Barack Obama says marijuana is ‘no more dangerous than alcohol’ and users should not be jailed

US President adds that the substance is actually less damaging ‘in terms of its impact on the individual customer’

As the marijuana legalisation debate rages in the US, President Barack Obama has said he thinks cannabis use is “not very different from cigarettes” and no more dangerous than alcohol.

Speaking in an interview with the New Yorker editor David Remnick, Mr Obama said that while “it’s not something I encourage”, those who are caught using marijuana should not be given prison sentences.

While the federal Drug Enforcement Administration (DEA) in the US still classes marijuana as a “Schedule One” substance on a par with heroin or ecstasy, it has now been legalised for recreational use in two states, Colorado and Washington.

Mr Obama told the weekly magazine: “As has been well documented, I smoked pot as a kid, and I view it as a bad habit and a vice, not very different from the cigarettes that I smoked as a young person up through a big chunk of my adult life. I don’t think it is more dangerous than alcohol.”

When pressed on whether he felt marijuana was less harmful than alcohol, the President said he agreed it was less damaging “in terms of its impact on the individual customer”.

The Justice Department has previously said it will focus more on catching and prosecuting those supplying the drug than on individual users, which Mr Obama said was a better Government focus than trying to change marijuana’s legal status.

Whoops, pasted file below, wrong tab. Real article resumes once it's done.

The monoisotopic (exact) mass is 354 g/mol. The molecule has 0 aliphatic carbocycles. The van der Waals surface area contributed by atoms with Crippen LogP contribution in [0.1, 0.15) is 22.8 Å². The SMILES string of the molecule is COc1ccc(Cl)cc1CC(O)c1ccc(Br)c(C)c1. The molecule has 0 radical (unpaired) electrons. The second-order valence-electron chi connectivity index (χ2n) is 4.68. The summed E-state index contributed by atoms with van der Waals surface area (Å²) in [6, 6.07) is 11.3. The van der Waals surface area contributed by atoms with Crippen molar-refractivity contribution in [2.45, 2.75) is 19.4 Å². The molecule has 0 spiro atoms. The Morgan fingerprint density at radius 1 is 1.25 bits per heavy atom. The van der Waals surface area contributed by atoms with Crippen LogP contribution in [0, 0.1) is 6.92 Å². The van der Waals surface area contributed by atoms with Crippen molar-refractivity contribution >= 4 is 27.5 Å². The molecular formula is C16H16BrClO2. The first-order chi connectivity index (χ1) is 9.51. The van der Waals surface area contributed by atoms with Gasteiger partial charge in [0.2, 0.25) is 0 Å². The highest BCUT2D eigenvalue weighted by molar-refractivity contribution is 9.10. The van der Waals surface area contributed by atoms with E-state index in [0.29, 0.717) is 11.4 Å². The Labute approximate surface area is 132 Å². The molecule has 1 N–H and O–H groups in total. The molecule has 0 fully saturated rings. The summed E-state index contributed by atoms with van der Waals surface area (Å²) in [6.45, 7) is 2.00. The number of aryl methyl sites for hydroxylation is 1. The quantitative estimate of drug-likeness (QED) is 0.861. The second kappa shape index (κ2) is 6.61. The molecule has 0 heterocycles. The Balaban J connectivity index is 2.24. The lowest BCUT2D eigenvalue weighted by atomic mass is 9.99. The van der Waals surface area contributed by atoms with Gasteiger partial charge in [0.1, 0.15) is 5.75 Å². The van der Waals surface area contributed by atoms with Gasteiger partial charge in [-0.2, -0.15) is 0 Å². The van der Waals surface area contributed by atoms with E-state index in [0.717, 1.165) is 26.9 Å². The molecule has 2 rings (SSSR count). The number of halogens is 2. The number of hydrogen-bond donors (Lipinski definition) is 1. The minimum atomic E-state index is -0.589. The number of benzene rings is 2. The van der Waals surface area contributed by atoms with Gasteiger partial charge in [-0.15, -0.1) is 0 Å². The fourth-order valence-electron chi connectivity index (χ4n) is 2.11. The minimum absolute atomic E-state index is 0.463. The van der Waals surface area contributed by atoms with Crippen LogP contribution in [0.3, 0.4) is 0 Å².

Colorado became the first US state where shops could legally sell recreational marijuana on January 1 Colorado became the first US state where shops could legally sell recreational marijuana on January 1 “We should not be locking up kids or individual users for long stretches of jail time when some of the folks who are writing those laws have probably done the same thing,” he said.

The president praised Colorado and Washington’s laws, saying it is “important for society not to have a situation in which a large portion of people have at one time or another broken the law and only a select few get punished”.

But he said they also raised concerns that legalisation could be pushed too far. “If marijuana is fully legalized and at some point folks say, ‘Well, we can come up with a negotiated dose of cocaine that we can show is not any more harmful than vodka’, are we open to that?” Mr Obama said. “If somebody says, ‘We’ve got a finely calibrated dose of meth, it isn’t going to kill you or rot your teeth’, are we OK with that?”

Mr Obama’s comments came after New York announced it would join 20 other states, and Washington DC, in permitting the sale, possession and use of marijuana for medicinal purposes.

Read more:

Medical marijuana law may prove to be election high for Florida's Democrats  

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